12. TimK


    Apr 17, 2006
    Hong Kong, China
    Thanks Lou for such a lovely journal! Was it a young chick that was abandoned by its parents? I hope she has already learnt how to hunt!
  13. Gale


    Jan 26, 2005
    Viera Fl
    That is a great video and pictures are really good.
    Yes it does skip about a bit, but nothing to bother me.
    Thank you again.

    Butttttt I still can't tell our pair apart:>)))))lol
    No bands on our pair. Wonderful to see both together

  14. Hi Tim As you can see from the photos this bird is almost bald (white head & tail) That being the case has to put her about 4 to 4&1/2 years old. No question she is alone and proberly in a strange area to her so it is easy to get in trouble. Many young eagles do and that is the reason only about 20% make it to getting that white head and tail. (About 5 years). She lacked food and was soaked and unable to fly when my friend found her. Had he not been patroling that spot at that time she was a gonner. I am sure she was quite able to take prey for food or she never would have made it to the age she did. Hope this helps.
    Last edited by a moderator: May 18, 2007
  15. Thank you Gale. Well if you are having trouble telling the male/female thing I'll see if I have a good photo in my files with a pair together. As Pete Nye's web link describes how it is determined he will also admit he also has made the wrong call on occassions if just looking at a bird. This one was a good example as it was so small for a female. The bands have nothing to do with it as they are placed at random but they are recorded which leg has which band for ID down the line.
  16. Hi Lou--

    Great story. The pictures are great -- I never realized how lond those talons are.

    Thanks for sharing the story of a great organization and a caring cop.

  17. Thank you Paul and yes my friend Joe is now retired (just did it) I sent him the link but have not heard from him yet. There are many people involved in a story like this to happen and Joe was the start of it and that toss into freedom was the finish. Bill and Stephanie Streeter (owners of the Delaware Valley Raptor Center) did a lot of work on P99 as she became known as.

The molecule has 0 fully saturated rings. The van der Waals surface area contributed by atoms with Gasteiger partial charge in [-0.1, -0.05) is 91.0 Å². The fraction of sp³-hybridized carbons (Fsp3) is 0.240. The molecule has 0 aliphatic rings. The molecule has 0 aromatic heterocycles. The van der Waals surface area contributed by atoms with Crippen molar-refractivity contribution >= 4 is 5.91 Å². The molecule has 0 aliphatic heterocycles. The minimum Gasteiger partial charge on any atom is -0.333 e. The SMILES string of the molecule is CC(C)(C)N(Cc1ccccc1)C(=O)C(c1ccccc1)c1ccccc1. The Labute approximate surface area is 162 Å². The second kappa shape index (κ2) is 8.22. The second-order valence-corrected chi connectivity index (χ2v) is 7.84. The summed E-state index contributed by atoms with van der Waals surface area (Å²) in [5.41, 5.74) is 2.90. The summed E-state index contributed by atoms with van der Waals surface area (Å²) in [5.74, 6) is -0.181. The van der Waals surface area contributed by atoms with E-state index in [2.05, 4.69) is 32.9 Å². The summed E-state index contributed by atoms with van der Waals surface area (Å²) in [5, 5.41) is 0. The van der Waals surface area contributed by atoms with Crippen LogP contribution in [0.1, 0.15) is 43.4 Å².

18. Gale, as promised I found a good comparison of a pair of eagles. Take note of the one in the rear and the shape of the beak. Seeing the pair together tells me (99%) that is the female as the beak depth is quite visible between both. Two young in the nest than.
    PS This photo was a centerfold for a magazine about a year ago. Pretty sexy eagles HAHHHhhh
    Subscribe to see EXIF info for this image (if available)
  19. Gale


    Jan 26, 2005
    Viera Fl
    So if I am correct the female in my shot is on the right???

    Pete also says the southern eagles are smaller...:>))
    Not to make things more difficult.
    How do I know if they were born down here or migrated here..lol
    Thanks again Lou
  20. Well Gale the first part of your questionis easy. You got it she is facing the tree trunk.
    Second part Tough!!!
    It is a known fact that birds born in the south are much smaller than the ones born up north. This is not to say they don't look lke eagles as they do very much so. OK I believe you live in Florida so most likely you have mostly resident birds all year as there is no need to migrate. (Food all the time) It is possible for a young bird to migrate south and remain there but for the most part the female will when she hooks up with a mate will nest further from her birth nest than a male will but not useally this far. Quote from my web page Still Soaring
    Males exhibited a definite tendency to establish nesting territories close= to their release site than did females. Males moved an average of only 58 km (36 mi. range 0-146 km, 0-91 mi) while females moved ~~ average nearly 3 times greater, of 161 km (100 mi, range 14-386 km. 9-240 mi). The important lesson here is, if you want nesting eagles close to your release site, favor males. No hacked eagle has been found to be nesting further than 386 km (240 mi) from it release site. In a stright answer to your question -You Don't know. If the State of Florida banded that would be your answer. From the knowledge we here in N.Y. have found from banding 95% of our young and trapped birds is the way we have found much about the eagle and this nesting distance has been derived from this knowledge base. Chances are your egles are Florida or Southern birds from close by. Aren't you glad you ask:biggrin: